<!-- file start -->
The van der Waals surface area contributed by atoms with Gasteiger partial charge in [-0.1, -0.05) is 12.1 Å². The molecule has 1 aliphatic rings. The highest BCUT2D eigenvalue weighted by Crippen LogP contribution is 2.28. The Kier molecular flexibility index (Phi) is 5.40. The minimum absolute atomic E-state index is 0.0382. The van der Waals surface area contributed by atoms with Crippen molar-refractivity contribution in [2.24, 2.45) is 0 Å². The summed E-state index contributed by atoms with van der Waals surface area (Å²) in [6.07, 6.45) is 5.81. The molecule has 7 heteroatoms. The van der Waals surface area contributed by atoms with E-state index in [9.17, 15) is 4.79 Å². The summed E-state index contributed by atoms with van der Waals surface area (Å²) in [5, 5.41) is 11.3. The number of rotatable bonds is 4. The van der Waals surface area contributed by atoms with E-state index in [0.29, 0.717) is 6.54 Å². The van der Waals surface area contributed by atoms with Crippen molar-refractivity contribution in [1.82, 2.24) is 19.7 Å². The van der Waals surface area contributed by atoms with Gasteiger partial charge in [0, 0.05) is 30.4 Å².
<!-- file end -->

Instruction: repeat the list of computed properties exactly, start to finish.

The van der Waals surface area contributed by atoms with Gasteiger partial charge in [-0.1, -0.05) is 12.1 Å². The molecule has 1 aliphatic rings. The highest BCUT2D eigenvalue weighted by Crippen LogP contribution is 2.28. The Kier molecular flexibility index (Phi) is 5.40. The minimum absolute atomic E-state index is 0.0382. The van der Waals surface area contributed by atoms with Crippen molar-refractivity contribution in [2.24, 2.45) is 0 Å². The summed E-state index contributed by atoms with van der Waals surface area (Å²) in [6.07, 6.45) is 5.81. The molecule has 7 heteroatoms. The van der Waals surface area contributed by atoms with E-state index in [9.17, 15) is 4.79 Å². The summed E-state index contributed by atoms with van der Waals surface area (Å²) in [5, 5.41) is 11.3. The number of rotatable bonds is 4. The van der Waals surface area contributed by atoms with E-state index in [0.29, 0.717) is 6.54 Å². The van der Waals surface area contributed by atoms with Crippen molar-refractivity contribution in [1.82, 2.24) is 19.7 Å². The van der Waals surface area contributed by atoms with Gasteiger partial charge in [0, 0.05) is 30.4 Å².